Source: The Courier-Journal
Kareem El-Refai says he'd never heard of Osama bin Laden before the morning of Sept. 11, 2001, when the World Trade Center towers in New York collapsed in a burning heap of rubble.
He and his brother, Mostafa, sons of Egyptian immigrants who came to America and built an engineering company from scratch, were teenagers growing up among non-Muslim friends in prosperous eastern Jefferson County. They pronounce “Louisville” like the native-born citizens they are and attended good schools as they pursued degrees in medicine.
But after 9/11, Kareem's 10th-grade friends at duPont Manual High School began calling for wiping out Middle Eastern countries. Mostafa was stopped by airport screeners five times in one day. Their mother feared Muslims would be exiled from the United States.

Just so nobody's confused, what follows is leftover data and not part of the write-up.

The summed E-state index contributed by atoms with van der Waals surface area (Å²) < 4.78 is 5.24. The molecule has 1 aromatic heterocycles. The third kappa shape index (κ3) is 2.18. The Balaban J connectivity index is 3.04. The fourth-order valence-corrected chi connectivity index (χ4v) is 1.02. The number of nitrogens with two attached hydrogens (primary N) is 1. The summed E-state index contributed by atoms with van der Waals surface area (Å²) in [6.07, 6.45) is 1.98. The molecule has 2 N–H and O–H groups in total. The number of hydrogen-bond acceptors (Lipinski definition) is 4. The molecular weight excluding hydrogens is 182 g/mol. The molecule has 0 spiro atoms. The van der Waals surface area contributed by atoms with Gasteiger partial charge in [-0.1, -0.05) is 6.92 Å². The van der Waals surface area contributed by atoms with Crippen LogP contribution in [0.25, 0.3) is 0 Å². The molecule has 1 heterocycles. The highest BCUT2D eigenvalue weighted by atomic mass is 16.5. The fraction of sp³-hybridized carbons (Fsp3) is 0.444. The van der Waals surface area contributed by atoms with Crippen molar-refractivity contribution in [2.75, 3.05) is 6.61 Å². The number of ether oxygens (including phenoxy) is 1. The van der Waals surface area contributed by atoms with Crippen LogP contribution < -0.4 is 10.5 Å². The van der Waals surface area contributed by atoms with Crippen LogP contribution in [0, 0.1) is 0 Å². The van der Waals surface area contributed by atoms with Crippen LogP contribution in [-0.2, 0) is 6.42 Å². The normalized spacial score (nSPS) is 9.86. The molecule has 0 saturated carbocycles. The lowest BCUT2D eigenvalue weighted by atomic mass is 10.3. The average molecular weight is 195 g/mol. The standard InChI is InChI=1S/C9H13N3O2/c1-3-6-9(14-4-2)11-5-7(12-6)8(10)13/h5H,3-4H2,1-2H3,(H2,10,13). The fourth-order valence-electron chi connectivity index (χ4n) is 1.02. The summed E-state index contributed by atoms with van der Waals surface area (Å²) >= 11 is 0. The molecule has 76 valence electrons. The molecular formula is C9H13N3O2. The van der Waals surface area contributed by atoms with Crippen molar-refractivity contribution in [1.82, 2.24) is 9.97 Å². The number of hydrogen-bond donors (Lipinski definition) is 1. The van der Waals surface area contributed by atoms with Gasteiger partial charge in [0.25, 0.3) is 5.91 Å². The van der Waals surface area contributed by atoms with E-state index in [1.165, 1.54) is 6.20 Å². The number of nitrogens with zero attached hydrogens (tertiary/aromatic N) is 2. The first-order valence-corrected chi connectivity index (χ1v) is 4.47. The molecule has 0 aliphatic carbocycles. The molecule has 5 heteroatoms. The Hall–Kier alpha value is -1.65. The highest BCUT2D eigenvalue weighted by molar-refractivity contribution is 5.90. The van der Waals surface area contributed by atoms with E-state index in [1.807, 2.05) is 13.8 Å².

The brothers say things have calmed since then, but they still face challenges unlike those that previous generations of Muslims encountered.
“My parents didn't have people looking down upon them like they were terrorists, like they were going to kill them,” said Kareem, now 23.
Eight years after the terrorist attacks on New York and Washington, Muslims coming of age in the era following 9/11 era are struggling to find their place in a nation they say still views them with suspicion and fear.